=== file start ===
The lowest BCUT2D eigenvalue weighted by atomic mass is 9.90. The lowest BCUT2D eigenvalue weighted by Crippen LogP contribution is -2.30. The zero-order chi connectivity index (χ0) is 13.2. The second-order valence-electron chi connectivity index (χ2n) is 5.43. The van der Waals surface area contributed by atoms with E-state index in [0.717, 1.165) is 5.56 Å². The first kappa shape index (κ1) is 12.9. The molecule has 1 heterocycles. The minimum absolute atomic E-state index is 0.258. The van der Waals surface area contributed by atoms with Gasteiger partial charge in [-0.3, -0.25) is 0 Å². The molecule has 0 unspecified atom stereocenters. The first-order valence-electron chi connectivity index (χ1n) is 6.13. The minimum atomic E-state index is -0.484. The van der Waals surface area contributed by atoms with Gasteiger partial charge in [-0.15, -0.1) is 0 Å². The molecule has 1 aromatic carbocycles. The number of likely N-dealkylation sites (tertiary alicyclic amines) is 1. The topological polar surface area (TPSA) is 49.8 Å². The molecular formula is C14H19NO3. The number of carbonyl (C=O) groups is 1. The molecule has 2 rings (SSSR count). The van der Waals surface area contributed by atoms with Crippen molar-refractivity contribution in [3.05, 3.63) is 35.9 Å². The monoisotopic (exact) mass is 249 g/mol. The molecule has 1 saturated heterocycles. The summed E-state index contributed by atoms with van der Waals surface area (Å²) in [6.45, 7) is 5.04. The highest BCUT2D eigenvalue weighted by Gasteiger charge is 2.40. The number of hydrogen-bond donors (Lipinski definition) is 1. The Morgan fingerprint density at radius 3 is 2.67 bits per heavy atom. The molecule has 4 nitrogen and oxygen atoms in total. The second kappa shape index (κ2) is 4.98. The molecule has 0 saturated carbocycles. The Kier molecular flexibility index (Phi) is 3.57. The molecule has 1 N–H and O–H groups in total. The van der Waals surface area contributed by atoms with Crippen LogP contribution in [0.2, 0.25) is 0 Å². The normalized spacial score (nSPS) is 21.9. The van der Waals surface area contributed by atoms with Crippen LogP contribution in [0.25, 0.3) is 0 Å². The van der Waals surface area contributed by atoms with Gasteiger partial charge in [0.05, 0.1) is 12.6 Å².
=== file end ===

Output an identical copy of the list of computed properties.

The lowest BCUT2D eigenvalue weighted by atomic mass is 9.90. The lowest BCUT2D eigenvalue weighted by Crippen LogP contribution is -2.30. The zero-order chi connectivity index (χ0) is 13.2. The second-order valence-electron chi connectivity index (χ2n) is 5.43. The van der Waals surface area contributed by atoms with E-state index in [0.717, 1.165) is 5.56 Å². The first kappa shape index (κ1) is 12.9. The molecule has 1 heterocycles. The minimum absolute atomic E-state index is 0.258. The van der Waals surface area contributed by atoms with Gasteiger partial charge in [-0.3, -0.25) is 0 Å². The molecule has 0 unspecified atom stereocenters. The first-order valence-electron chi connectivity index (χ1n) is 6.13. The minimum atomic E-state index is -0.484. The van der Waals surface area contributed by atoms with Gasteiger partial charge in [-0.15, -0.1) is 0 Å². The molecule has 1 aromatic carbocycles. The number of likely N-dealkylation sites (tertiary alicyclic amines) is 1. The topological polar surface area (TPSA) is 49.8 Å². The molecular formula is C14H19NO3. The number of carbonyl (C=O) groups is 1. The molecule has 2 rings (SSSR count). The van der Waals surface area contributed by atoms with Crippen molar-refractivity contribution in [3.05, 3.63) is 35.9 Å². The monoisotopic (exact) mass is 249 g/mol. The molecule has 1 saturated heterocycles. The summed E-state index contributed by atoms with van der Waals surface area (Å²) in [6.45, 7) is 5.04. The highest BCUT2D eigenvalue weighted by Gasteiger charge is 2.40. The number of hydrogen-bond donors (Lipinski definition) is 1. The Morgan fingerprint density at radius 3 is 2.67 bits per heavy atom. The molecule has 4 nitrogen and oxygen atoms in total. The second kappa shape index (κ2) is 4.98. The molecule has 0 saturated carbocycles. The Kier molecular flexibility index (Phi) is 3.57. The molecule has 1 N–H and O–H groups in total. The van der Waals surface area contributed by atoms with Crippen LogP contribution in [0.2, 0.25) is 0 Å². The normalized spacial score (nSPS) is 21.9. The van der Waals surface area contributed by atoms with Crippen LogP contribution in [0.25, 0.3) is 0 Å². The van der Waals surface area contributed by atoms with Gasteiger partial charge in [0.05, 0.1) is 12.6 Å².